For the seventh time in four years, rivals Rafael Nadal and Novak Djokovic will face off for a Grand Slam title.
The two best players in men's tennis have combined to win 12 of the past 16 major tournaments, but only one can claim the 2014 French Open crown on Day 15 at Roland Garros.
Eight-time champion Nadal is looking to improve to a jaw-dropping 66-1 on the Paris clay en route to winning what would be a record ninth French Open championship. Meanwhile, Djokovic is still aiming to complete the career Grand Slam, which would require him to end Nadal's lengthy reign at Roland Garros.
With the stage set for another instant classic between two of the best players to have ever picked up a racquet, below you'll find a complete breakdown of television and live stream coverage for Sunday's action.
|Date||Event||Coverage (ET)||TV||Live Stream|
|Sun, June 8||Men's Final||9 a.m. - 3 p.m.||NBC||NBC Sports Live Extra|
Source: NBC Sports
What to Watch For
Ever since their thrilling Australian Open final showdown in Melbourne in 2012, Nadal versus Djokovic has been must-see television. The two players have been evenly matched over the course of their careers as well, with Nadal leading the all-time head-to-head 22-19.
On clay, Nadal's advantage is much more decisive. He leads Djokovic 13-4 on his preferred surface and is 5-0 against the Serb at Roland Garros since 2006.
But it appears that Djokovic is closing the gap to the Spaniard on the red stuff, losing in four sets to him in the 2012 French Open final and pushing the world No. 1 to five sets a year ago in Paris.
Nonetheless, picking a winner will be awfully difficult, as both men cruised through their respective halves of the draw. Nadal and Djokovic combined to lose just three sets en route to the final.
Following his dismantling of Andy Murray in the semifinals on Friday, Nadal discussed the key to his recent turnaround, per ESPN.com's Greg Garber:
I say the other day that I was practicing better than a long time ago, so that's why the result today, no? I think I played very well with my forehand. I think was important to serve the way that I served today. If I am able to hit a few forehands in a row is true that normally I have a lot of chances, have had good success.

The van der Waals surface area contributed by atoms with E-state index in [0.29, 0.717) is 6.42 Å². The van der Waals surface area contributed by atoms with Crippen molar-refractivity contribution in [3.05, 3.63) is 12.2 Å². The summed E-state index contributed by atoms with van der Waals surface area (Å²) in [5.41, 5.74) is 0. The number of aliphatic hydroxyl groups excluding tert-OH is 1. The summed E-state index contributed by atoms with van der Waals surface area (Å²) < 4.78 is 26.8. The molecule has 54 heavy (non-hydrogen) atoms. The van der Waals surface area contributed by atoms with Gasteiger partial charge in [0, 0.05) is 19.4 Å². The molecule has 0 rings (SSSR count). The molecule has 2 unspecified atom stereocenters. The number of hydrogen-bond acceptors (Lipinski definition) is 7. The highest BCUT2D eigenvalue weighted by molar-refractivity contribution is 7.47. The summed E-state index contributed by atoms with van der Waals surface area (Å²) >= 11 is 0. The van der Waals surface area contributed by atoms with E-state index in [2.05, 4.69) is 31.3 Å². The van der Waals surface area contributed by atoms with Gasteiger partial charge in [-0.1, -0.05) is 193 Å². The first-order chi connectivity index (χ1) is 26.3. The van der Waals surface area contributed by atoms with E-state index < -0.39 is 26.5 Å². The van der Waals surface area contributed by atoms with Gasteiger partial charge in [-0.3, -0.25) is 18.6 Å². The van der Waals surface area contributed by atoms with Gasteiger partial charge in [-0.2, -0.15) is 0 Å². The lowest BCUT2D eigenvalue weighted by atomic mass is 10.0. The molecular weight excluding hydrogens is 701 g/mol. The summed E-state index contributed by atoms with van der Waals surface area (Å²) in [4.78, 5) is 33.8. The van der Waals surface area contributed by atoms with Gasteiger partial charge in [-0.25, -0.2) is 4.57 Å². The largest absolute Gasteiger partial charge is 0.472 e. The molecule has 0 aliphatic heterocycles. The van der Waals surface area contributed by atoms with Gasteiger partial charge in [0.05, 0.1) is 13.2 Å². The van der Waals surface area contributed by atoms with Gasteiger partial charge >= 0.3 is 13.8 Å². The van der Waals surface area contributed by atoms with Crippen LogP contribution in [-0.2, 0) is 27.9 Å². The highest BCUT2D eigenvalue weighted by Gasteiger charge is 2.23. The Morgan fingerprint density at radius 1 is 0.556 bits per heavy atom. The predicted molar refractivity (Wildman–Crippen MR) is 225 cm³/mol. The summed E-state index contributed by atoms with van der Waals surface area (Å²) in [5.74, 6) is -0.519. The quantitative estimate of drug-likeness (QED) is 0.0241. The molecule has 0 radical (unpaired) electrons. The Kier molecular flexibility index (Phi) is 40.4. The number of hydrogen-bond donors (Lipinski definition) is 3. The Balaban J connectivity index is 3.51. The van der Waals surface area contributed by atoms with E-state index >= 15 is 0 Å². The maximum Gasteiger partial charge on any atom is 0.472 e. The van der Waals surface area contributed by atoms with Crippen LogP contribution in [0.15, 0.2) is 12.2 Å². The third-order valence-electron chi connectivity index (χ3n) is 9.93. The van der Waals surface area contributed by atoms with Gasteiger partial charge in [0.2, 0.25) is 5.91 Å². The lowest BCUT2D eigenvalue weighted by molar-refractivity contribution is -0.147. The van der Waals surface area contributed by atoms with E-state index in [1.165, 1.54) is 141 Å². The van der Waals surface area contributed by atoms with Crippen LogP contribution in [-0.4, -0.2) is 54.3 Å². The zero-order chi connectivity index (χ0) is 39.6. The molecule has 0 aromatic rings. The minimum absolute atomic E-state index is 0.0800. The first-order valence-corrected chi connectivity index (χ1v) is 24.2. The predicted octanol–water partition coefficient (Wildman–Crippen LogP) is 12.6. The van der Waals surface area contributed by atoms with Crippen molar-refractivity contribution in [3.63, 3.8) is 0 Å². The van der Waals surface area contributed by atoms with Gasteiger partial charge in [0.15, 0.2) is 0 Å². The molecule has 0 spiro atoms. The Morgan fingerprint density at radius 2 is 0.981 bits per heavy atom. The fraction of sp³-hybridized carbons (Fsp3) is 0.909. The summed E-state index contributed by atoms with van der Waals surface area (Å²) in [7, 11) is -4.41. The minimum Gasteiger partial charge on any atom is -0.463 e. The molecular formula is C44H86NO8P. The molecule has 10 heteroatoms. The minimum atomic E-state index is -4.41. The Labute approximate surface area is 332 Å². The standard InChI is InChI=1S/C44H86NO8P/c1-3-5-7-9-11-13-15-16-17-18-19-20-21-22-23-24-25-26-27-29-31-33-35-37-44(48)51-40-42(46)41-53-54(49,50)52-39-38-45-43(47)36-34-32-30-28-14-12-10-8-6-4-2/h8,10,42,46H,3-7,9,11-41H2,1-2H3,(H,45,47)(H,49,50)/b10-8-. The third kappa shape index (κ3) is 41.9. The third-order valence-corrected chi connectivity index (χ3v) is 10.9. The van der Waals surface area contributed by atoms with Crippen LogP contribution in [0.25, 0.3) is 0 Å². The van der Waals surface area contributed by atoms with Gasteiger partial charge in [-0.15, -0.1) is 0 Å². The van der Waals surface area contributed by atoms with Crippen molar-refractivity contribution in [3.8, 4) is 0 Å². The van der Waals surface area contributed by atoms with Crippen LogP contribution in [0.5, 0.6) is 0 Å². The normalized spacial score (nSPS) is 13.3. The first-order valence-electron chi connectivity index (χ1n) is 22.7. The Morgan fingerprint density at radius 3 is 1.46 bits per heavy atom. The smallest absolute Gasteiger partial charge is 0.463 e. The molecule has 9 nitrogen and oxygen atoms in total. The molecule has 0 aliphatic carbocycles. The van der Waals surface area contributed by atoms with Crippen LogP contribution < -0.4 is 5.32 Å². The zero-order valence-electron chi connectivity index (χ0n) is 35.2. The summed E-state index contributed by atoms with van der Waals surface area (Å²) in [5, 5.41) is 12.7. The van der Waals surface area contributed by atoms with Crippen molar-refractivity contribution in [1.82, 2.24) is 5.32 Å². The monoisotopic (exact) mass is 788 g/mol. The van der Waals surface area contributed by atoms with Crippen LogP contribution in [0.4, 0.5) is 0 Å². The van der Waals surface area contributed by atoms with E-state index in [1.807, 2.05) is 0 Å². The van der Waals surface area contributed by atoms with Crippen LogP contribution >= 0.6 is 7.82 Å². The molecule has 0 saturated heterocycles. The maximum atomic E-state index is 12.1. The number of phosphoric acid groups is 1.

While history suggests that Nadal is poised to come out on top, Djokovic's recent success against Rafa could be foreboding. After all, Djokovic has won their previous four meetings and two of their past three matchups on clay, with both wins coming in Masters 1000 finals, as pointed out by Chris Skelton on Twitter:
Nobody ever has won three straight clay finals from Nadal (Djokovic won both that they played in 2013-14).— Chris Skelton (@ChrisSkelton87) June 6, 2014
Unlike the rest of the elite players on tour, Djokovic possesses the athleticism and all-around game to compete with Nadal and push him on his favorite surface.
Which player has more at stake in Sunday's men's final?
Djokovic's ability to transition quickly from defense to offense makes him Nadal's greatest threat at Roland Garros.
Whether he's pushing Rafa around on the court with his forehand or beating him with the two-handed backhand down the line, Djokovic has the weapons to end Nadal's incredible reign at the French Open.
However, there's a reason Nadal is the King of Clay and an eight-time champion at Roland Garros.
In order to beat Nadal on this surface, Djokovic must not only start fast, but take risks in order to make the defending champion uncomfortable. With enough success, Djokovic will allow doubt to creep into Nadal's mind at Roland Garros for the first time in a long time. If that happens, Djokovic would be well within reach of the elusive career Grand Slam.
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